As I said, there is concern about the particular challenges from the increased demand during the winter period. We also have to look at wider access to services for young people with cancer and at how that can work and how we can do it better, because it is important that we do so. Much of the support for young people with cancer has had to move online during the pandemic. That suits some people, but not everyone. While there has been some excellent adaptation and innovation, it cannot fully replace one-to-one support. While online is important, it is not the answer to it all.
It is encouraging to see the pick-up in referral rates across age groups in the latter part of the year. The NHS Help Us, Help You public awareness campaign is welcome. Some of these campaigns are really important, and we have to thank the Minister and the Health Department for campaigns that raise awareness. It is important that that happens.
During the first lockdown, the Teenage Cancer Trust found that young people with cancer found that accessing members of their treatment team much more challenging, particularly for rehabilitation and emotional support. We often say this—there are not many debates when we do not—but the issue is not always the physical part; it is also the mental and emotional wellbeing, the social interaction and the help of families. My goodness, how much we depend on our families for support as well. The trust’s findings show that 69% of young people were seeing their physiotherapist less frequently than usual, and 53% of young people were seeing their psychologist less often than normal. Those figures tell their own story of the fall-downs.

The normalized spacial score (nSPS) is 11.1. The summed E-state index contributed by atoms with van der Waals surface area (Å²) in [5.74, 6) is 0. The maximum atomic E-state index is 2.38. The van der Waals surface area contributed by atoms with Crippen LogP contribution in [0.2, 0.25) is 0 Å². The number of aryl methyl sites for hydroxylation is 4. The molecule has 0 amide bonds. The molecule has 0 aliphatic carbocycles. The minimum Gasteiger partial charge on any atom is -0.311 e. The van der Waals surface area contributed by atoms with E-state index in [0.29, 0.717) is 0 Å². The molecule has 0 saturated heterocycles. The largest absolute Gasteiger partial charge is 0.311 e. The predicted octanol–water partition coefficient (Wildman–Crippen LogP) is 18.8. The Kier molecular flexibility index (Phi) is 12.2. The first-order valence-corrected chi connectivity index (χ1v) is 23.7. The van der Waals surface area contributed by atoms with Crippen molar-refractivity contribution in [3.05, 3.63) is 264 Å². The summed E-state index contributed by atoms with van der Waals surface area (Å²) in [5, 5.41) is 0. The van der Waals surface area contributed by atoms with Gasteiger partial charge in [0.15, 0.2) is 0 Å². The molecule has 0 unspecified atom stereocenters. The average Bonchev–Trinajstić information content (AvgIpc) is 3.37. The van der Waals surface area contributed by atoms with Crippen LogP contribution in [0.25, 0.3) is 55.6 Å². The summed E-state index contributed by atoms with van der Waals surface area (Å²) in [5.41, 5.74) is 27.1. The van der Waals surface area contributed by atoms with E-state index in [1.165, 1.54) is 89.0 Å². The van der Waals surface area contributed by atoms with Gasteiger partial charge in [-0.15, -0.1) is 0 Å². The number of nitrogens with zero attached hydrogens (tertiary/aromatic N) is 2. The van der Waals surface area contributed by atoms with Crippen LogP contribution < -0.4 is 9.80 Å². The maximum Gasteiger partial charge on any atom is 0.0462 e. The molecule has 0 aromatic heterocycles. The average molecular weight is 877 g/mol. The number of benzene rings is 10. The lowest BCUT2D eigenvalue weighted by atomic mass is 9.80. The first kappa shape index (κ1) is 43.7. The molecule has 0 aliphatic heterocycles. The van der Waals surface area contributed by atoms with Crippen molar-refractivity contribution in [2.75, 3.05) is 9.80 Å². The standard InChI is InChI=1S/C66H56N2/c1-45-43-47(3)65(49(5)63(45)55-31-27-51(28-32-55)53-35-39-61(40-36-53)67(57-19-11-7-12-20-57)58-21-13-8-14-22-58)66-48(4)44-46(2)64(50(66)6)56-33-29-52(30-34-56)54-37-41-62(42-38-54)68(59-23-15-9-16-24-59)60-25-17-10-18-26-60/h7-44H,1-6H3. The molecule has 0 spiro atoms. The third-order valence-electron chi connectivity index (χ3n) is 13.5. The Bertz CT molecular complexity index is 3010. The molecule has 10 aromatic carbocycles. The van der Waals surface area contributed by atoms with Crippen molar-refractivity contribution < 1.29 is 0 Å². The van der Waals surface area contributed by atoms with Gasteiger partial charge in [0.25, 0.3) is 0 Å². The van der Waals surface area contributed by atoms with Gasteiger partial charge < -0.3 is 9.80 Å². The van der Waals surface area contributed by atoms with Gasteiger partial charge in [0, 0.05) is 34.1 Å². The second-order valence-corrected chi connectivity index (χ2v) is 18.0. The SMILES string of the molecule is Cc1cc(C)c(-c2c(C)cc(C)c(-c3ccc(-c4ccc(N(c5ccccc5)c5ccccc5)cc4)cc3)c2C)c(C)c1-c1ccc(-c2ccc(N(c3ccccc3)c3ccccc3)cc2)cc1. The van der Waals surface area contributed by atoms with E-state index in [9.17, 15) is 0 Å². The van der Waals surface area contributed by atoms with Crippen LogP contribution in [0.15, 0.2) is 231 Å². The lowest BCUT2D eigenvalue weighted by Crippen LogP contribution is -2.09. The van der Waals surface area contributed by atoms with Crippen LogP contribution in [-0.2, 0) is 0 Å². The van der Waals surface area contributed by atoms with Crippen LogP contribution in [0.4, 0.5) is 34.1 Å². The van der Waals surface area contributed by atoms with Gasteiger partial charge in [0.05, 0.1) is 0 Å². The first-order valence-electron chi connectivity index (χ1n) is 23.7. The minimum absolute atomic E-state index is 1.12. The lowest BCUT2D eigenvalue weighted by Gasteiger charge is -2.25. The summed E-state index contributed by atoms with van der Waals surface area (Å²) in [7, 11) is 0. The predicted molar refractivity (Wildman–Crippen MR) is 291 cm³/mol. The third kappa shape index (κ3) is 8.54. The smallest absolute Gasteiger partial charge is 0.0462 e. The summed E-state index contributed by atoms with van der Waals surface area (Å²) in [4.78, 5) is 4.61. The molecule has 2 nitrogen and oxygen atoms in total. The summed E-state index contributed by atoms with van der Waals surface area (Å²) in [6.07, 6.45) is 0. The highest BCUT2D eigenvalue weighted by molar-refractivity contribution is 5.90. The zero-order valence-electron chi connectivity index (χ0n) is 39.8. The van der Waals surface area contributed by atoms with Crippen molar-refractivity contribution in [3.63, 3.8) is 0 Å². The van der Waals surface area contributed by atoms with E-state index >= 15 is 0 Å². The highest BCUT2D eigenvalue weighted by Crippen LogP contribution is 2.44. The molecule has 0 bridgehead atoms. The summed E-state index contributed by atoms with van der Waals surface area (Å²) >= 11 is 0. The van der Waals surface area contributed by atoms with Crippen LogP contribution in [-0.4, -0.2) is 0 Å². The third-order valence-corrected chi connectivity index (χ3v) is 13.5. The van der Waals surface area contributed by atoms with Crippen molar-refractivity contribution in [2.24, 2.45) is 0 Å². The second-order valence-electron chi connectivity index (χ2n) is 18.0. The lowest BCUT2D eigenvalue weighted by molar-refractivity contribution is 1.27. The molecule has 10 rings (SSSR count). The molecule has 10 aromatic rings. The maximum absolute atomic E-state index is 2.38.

For many of these young people, the impacts of covid-19 and cancer are a massive double whammy. For those in treatment, coronavirus has exacerbated what is already a horrible situation and made it even more isolating and scary. Those young people who do not have the support of family and friends find it a very lonely road to chart a way down. I hope the Minister will give us some ideas in her response about how we can help these young people with their emotional and wellbeing.
For those at the end of treatment, coronavirus has extended some of the most difficult pressures of cancer treatment, which they thought they were finally breaking clear from, such as missing friends, family work and education. I support the Government’s campaign here and in Northern Ireland, where the issue is devolved, to have children at school. It is really important to do that where possible. We can probably do education at home and online by Zoom, but there is not the contact. I watched a TV programme last week where four children from a school back home were asked how important interaction in class was to them. They all said the same thing: they need that social contact. That is very important to have a normal life.
Another young person, Darcy, was diagnosed with skin cancer in February this year, at the age of 21. Her diagnosis came after her mum noticed a mole on her collar bone that was growing and getting darker. Like Alex, Darcy was originally turned away by her GP, who thought the changes were nothing to worry about. That is not a criticism; it is a reality. Luckily, because Darcy knew that something was not right, she decided to go back. She was persistent, and her mother was persistent as well. Her mole was removed and tested, and Darcy was diagnosed with skin cancer.